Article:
Our conversation veers towards abortion, and the recent tragic case of Savita Halappanavar. Heti is shocked at the lack of availability of abortion in Ireland. “Feminism is about equality, and the need for abortion legislation, but it’s also hugely about a woman’s perspective on the world. Maybe that’s why people have been getting excited about Girls, and about this book.”
Amid all the exchanges about procrastination and how to be an artist, Sheila meets a man called Israel. Their burgeoning sexual relationship is captured in detail, and it is the only section of the book where her character seems submissive, and not in control. Was there something ironic in the way she wrote their interaction? “Not at all, it was very sincere. That’s how she felt about this guy. Feminism is not about lying about strengths you don’t have. Maybe it’s actually a strength to feel that way about someone, to be felled by another person. I think that goes beyond politics.”
Here, the character of Sheila admits to “working on my blowjobs, trying to make them perfect”. There’s also a reference to them being an art form – does Heti think they are? “[Laughs] They’re not a very high art form! And it only has an audience of one. I’d put blow-job more into the category of skill – an art form is something that has to do more than just give pleasure.”
When Sheila begins her long-awaited play, one thread of the story is about a woman – a mother – who is dissatisfied with family life and feels she hasn’t reached her full potential. Heti would like to have children one day, but wonders about the juggle of art and domesticity. It’s a conversation she says she has regularly with friends in their 30s who have had children. “I’ve asked them what having a family – the loss of time, the tiredness – is doing to their work. My biggest fear would be a loss of interest in making art . . . that my life-force would dissipate.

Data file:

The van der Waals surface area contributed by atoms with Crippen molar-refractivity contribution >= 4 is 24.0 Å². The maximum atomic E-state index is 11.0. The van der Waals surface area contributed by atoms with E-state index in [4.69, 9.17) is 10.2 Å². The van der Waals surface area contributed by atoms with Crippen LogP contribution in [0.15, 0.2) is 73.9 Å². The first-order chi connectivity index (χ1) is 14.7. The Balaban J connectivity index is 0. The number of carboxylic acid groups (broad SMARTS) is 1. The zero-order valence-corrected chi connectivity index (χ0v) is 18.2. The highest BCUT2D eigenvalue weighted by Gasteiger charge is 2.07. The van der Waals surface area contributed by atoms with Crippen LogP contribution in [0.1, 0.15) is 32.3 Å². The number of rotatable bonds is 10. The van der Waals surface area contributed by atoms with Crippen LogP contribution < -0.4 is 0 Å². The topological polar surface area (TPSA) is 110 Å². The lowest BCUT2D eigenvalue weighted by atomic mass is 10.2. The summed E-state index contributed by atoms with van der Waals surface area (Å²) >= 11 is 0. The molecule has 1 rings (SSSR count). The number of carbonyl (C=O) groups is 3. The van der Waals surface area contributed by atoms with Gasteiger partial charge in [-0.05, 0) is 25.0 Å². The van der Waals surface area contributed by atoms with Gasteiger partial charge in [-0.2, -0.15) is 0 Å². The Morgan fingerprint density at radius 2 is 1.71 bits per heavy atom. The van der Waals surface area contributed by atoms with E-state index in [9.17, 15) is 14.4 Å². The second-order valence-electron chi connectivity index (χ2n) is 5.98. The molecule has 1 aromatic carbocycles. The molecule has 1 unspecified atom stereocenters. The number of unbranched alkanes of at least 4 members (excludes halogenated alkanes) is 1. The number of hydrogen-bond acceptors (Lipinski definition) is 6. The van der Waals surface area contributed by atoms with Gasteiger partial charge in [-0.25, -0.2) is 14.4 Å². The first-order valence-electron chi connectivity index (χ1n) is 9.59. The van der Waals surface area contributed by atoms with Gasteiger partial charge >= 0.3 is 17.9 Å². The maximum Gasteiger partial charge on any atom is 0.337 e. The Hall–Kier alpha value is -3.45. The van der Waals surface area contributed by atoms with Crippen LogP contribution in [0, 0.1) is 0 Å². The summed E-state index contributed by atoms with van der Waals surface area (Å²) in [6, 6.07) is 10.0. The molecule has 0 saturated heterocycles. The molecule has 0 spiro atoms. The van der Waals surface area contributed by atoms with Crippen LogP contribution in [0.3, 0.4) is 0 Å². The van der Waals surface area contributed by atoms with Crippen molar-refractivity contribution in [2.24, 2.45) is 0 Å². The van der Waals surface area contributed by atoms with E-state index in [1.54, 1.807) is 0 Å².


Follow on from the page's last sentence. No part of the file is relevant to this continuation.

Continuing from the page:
“ That said, there’s something very beautiful about having a child. It adds to our understanding of the human race. You miss things by not having children, so you gain things and lose things. It’s a huge question for creative women – ‘what’s the best thing to do?’ – but then I guess the best thing to do is what you want to do.”
How Should A Person Be? by Sheila Heti is published by Harvill Secker